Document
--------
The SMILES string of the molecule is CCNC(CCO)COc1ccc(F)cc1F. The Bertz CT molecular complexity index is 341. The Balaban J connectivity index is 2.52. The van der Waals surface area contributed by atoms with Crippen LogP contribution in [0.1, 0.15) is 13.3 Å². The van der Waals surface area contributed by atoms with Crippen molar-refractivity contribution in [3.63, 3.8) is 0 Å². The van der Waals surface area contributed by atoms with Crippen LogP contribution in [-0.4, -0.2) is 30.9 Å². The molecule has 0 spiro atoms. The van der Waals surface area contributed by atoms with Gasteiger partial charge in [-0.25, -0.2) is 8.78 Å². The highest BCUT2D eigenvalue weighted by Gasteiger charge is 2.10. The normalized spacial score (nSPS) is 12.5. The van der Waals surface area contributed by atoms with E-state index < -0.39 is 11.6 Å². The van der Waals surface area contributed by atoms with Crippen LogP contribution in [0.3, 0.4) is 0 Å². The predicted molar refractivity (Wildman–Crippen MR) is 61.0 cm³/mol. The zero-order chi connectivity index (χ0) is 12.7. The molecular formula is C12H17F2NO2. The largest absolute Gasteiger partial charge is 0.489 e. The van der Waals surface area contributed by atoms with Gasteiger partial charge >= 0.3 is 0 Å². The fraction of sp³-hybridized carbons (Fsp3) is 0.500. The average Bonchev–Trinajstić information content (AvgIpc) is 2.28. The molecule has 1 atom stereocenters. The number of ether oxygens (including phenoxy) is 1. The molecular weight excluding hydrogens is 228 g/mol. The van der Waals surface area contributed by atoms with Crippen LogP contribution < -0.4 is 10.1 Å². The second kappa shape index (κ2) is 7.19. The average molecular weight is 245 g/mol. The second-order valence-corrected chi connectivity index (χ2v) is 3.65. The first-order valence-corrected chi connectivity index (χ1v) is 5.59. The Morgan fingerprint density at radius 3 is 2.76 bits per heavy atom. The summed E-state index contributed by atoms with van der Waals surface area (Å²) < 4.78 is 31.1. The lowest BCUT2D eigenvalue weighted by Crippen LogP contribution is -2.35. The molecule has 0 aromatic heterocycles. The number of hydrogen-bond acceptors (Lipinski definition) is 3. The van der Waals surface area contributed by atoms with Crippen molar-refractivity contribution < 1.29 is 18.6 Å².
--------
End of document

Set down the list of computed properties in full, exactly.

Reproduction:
The SMILES string of the molecule is CCNC(CCO)COc1ccc(F)cc1F. The Bertz CT molecular complexity index is 341. The Balaban J connectivity index is 2.52. The van der Waals surface area contributed by atoms with Crippen LogP contribution in [0.1, 0.15) is 13.3 Å². The van der Waals surface area contributed by atoms with Crippen molar-refractivity contribution in [3.63, 3.8) is 0 Å². The van der Waals surface area contributed by atoms with Crippen LogP contribution in [-0.4, -0.2) is 30.9 Å². The molecule has 0 spiro atoms. The van der Waals surface area contributed by atoms with Gasteiger partial charge in [-0.25, -0.2) is 8.78 Å². The highest BCUT2D eigenvalue weighted by Gasteiger charge is 2.10. The normalized spacial score (nSPS) is 12.5. The van der Waals surface area contributed by atoms with E-state index < -0.39 is 11.6 Å². The van der Waals surface area contributed by atoms with Crippen LogP contribution in [0.3, 0.4) is 0 Å². The predicted molar refractivity (Wildman–Crippen MR) is 61.0 cm³/mol. The zero-order chi connectivity index (χ0) is 12.7. The molecular formula is C12H17F2NO2. The largest absolute Gasteiger partial charge is 0.489 e. The van der Waals surface area contributed by atoms with Gasteiger partial charge >= 0.3 is 0 Å². The fraction of sp³-hybridized carbons (Fsp3) is 0.500. The average Bonchev–Trinajstić information content (AvgIpc) is 2.28. The molecule has 1 atom stereocenters. The number of ether oxygens (including phenoxy) is 1. The molecular weight excluding hydrogens is 228 g/mol. The van der Waals surface area contributed by atoms with Crippen LogP contribution < -0.4 is 10.1 Å². The second kappa shape index (κ2) is 7.19. The average molecular weight is 245 g/mol. The second-order valence-corrected chi connectivity index (χ2v) is 3.65. The first-order valence-corrected chi connectivity index (χ1v) is 5.59. The Morgan fingerprint density at radius 3 is 2.76 bits per heavy atom. The summed E-state index contributed by atoms with van der Waals surface area (Å²) < 4.78 is 31.1. The lowest BCUT2D eigenvalue weighted by Crippen LogP contribution is -2.35. The molecule has 0 aromatic heterocycles. The number of hydrogen-bond acceptors (Lipinski definition) is 3. The van der Waals surface area contributed by atoms with Crippen molar-refractivity contribution < 1.29 is 18.6 Å².